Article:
Screenwriting groups can be formal or informal, large or small, meet regularly or meet irregularly. There’s no RIGHT way to run a screenwriting group, but let me suggest a method that is tried and true, and forged in the halls of UCLA’s graduate screenwriting program.
Starting in 1980, a screenwriter and screenwriting teacher named Lew Hunter started teaching a series of “434” courses at UCLA in which graduate students took their script ideas from concept to finished first-draft over the length of one-quarter, or about three months. Lew later wrote a book on the writing concepts outlined in this course, and I can’t recommend reading it enough. “Lew Hunter’s Screenwriting 434” is a seminal book on screenwriting, and one that many writers and writing teachers have been influenced by.
I myself was a graduate student at UCLA, and since finishing the program, I’ve participated in several writing groups based on the 434-structure. The problem with a self-run screenwriting group is that it’s NOT a course; writers will drop out, stop writing, or begin to short-change themselves by showing up for meetings without any new pages. The most important choice you’ll make in starting a writing group, therefore, is WHO will be in it. If your purpose in starting a group is to make friends, or to spend more time with the guy you have a crush on—it’s not gonna work out. The people in your group should be SERIOUS WRITERS, and preferably people you already know and who have completed prior screenplays. Ideally, you want 6-8 writers in your group for reasons I’ll get into below.
After you’ve picked you team:
1) Pick a day and time every one or two weeks that everyone can plan to meet, and stress to the group that your meeting should be a PRIORITY. If one person doesn’t show up, everyone in the group will be negatively affected.
2) Decide WHERE you are going to meet. A quiet, professional space is ideal. Avoid coffee shops, or other places where you will be overheard.
3) Choose a certain NUMBER OF PAGES that everyone will commit to bring to the group. If people overwrite or underwrite, that’s OK—but deciding beforehand on a page goal will inspire everyone to write and participate. I recommend 10 pages.
4) Write your pages. If you are starting this group yourself, it’s IMPERATIVE that you complete your pages. If you start to slack off, the whole group will follow.
5) Meet at the preplanned time, and decide who’s gonna have their script READ OUT LOUD first. The writer cannot participate, but should instead LISTEN CAREFULLY to his script being read. One person should read the “business” (all of the descriptions and transitions) and everyone else should split up the roles between them. Once the group has decided on their parts, read through the entire 10 pages.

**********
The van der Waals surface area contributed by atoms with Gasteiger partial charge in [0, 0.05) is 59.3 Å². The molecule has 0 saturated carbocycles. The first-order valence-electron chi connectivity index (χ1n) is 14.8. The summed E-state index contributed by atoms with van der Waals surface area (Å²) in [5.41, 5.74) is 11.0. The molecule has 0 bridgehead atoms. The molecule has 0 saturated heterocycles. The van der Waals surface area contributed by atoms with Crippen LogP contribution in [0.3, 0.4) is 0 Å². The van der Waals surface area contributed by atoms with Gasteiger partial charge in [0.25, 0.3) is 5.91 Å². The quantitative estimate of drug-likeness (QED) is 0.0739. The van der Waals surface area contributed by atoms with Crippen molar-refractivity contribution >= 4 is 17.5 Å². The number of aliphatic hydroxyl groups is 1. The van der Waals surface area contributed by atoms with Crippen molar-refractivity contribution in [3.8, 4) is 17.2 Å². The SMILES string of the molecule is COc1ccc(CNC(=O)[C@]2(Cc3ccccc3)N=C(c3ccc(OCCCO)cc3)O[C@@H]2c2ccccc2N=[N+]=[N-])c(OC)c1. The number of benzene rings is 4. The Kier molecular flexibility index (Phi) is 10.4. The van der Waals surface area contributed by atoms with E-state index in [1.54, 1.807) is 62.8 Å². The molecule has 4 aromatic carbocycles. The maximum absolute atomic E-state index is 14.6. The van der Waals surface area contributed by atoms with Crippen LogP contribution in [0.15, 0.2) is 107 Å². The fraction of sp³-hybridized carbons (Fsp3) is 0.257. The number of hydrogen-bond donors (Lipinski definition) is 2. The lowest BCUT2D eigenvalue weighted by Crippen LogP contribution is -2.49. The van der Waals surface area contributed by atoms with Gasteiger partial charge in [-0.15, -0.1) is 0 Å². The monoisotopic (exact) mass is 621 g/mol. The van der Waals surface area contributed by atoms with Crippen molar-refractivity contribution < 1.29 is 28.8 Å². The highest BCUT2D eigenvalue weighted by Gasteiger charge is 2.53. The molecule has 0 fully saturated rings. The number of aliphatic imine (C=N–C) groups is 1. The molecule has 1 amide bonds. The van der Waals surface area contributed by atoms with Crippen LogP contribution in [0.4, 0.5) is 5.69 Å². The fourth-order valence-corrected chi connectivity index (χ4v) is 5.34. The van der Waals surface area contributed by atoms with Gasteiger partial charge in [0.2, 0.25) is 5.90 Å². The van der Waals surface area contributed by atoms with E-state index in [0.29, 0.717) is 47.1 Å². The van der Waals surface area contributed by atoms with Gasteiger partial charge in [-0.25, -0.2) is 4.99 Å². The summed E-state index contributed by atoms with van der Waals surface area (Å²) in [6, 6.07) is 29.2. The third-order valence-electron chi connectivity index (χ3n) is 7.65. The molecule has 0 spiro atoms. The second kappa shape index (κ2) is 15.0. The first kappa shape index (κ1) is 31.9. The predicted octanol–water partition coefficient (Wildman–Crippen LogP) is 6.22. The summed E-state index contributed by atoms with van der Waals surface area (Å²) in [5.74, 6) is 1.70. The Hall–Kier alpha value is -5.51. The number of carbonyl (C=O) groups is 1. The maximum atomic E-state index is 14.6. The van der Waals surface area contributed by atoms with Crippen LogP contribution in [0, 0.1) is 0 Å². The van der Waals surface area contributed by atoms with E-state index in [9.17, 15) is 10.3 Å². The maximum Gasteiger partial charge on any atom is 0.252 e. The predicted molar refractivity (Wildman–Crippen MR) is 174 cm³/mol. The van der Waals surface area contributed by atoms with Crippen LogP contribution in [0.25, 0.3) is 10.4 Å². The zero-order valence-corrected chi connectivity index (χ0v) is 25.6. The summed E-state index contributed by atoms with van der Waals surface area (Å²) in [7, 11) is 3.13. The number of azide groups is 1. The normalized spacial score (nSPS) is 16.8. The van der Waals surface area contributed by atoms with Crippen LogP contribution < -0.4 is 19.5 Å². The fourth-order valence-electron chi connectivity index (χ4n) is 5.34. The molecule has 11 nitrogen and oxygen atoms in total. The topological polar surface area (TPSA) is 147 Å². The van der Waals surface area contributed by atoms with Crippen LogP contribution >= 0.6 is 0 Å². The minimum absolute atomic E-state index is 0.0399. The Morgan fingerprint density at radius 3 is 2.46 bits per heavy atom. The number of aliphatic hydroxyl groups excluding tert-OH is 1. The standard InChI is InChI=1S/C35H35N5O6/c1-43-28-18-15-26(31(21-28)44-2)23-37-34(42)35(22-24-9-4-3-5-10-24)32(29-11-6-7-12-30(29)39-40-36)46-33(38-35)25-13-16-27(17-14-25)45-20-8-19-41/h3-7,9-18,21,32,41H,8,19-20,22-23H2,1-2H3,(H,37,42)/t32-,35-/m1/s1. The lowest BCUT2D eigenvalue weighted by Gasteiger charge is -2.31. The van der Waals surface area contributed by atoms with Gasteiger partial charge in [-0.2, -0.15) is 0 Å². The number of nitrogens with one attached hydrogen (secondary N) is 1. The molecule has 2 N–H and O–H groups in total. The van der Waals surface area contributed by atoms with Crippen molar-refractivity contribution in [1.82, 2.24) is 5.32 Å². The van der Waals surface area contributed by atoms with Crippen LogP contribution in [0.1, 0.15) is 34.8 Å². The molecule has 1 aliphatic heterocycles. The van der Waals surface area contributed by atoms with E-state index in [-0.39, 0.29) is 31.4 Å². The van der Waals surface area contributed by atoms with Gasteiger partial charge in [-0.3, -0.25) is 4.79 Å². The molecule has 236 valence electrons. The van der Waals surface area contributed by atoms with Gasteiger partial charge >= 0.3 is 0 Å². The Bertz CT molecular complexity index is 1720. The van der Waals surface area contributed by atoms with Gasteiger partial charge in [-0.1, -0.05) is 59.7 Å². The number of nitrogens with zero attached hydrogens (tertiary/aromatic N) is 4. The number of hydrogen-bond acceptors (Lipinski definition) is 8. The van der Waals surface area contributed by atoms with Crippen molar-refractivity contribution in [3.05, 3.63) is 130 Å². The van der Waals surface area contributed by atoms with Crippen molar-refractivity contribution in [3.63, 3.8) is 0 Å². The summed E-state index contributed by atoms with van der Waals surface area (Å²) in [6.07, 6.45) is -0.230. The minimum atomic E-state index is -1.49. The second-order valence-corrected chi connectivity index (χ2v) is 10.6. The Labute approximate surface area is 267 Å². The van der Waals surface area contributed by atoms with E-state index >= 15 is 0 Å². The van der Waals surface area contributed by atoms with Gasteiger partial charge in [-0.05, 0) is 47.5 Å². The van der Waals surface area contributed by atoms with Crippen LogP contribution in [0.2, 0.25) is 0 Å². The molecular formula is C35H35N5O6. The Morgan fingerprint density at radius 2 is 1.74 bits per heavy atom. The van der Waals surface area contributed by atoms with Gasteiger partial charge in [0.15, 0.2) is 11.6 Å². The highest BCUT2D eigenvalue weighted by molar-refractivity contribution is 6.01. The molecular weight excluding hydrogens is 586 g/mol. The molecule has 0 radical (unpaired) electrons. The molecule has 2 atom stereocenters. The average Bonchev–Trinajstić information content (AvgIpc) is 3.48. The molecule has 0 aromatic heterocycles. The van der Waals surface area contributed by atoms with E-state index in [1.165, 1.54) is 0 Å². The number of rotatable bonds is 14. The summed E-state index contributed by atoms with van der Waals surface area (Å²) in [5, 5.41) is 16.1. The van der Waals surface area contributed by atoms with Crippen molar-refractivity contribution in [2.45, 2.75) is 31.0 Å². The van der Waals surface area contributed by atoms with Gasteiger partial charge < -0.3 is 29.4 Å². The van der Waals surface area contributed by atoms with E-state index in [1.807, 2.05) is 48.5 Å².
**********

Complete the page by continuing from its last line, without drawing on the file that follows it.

6) After the reading, the writer should remain QUIET and take NOTES while everyone else says what they LIKE and DON’T LIKE about the script that was read. It’s important to say both—even if you HATED or LOVED the script. Everyone should be constructive in their notes, and only when the group has completed their feedback should the writer ask questions.
7) Once you’ve completed the first read & feedback session, rotate around the group and do the SAME for every other writer. This is why 6-8 writers is the perfect number for a screenwriting group—there are not SO MANY that your meeting lasts for more than 3 hours, and not SO FEW that their aren’t enough people to read the roles in everyone’s scripts.
8) Wrap up & confirm the NEXT MEETING TIME. This step is important. If it’s not written in people’s schedules, it will be very easy to blow off the next meeting as the date approaches.
Again—there is no perfect way to run a screenwriting group, but the 8 steps above are the best method I’ve found. HEARING your own script read out loud is a great way to improve—but HEARING and READING other people’s scripts will also help you to recognize new approaches to writing, or bad habits to avoid.
The last step I’d add to this process can only be accomplished with a VERY COMMITTED GROUP. If you’ve found the right people, try to set a FINISH DATE for everyone’s script. Decide beforehand that everyone will wrap up their first drafts in three or four months, then use your weekly or bi-weekly meetings to move toward this goal. Setting a deadline will inspire everyone involved to keep up with their peers in the group, and to cross the finish-line together. And if you can tie in your screenwriting schedule with a program such as Script Frenzy, even better.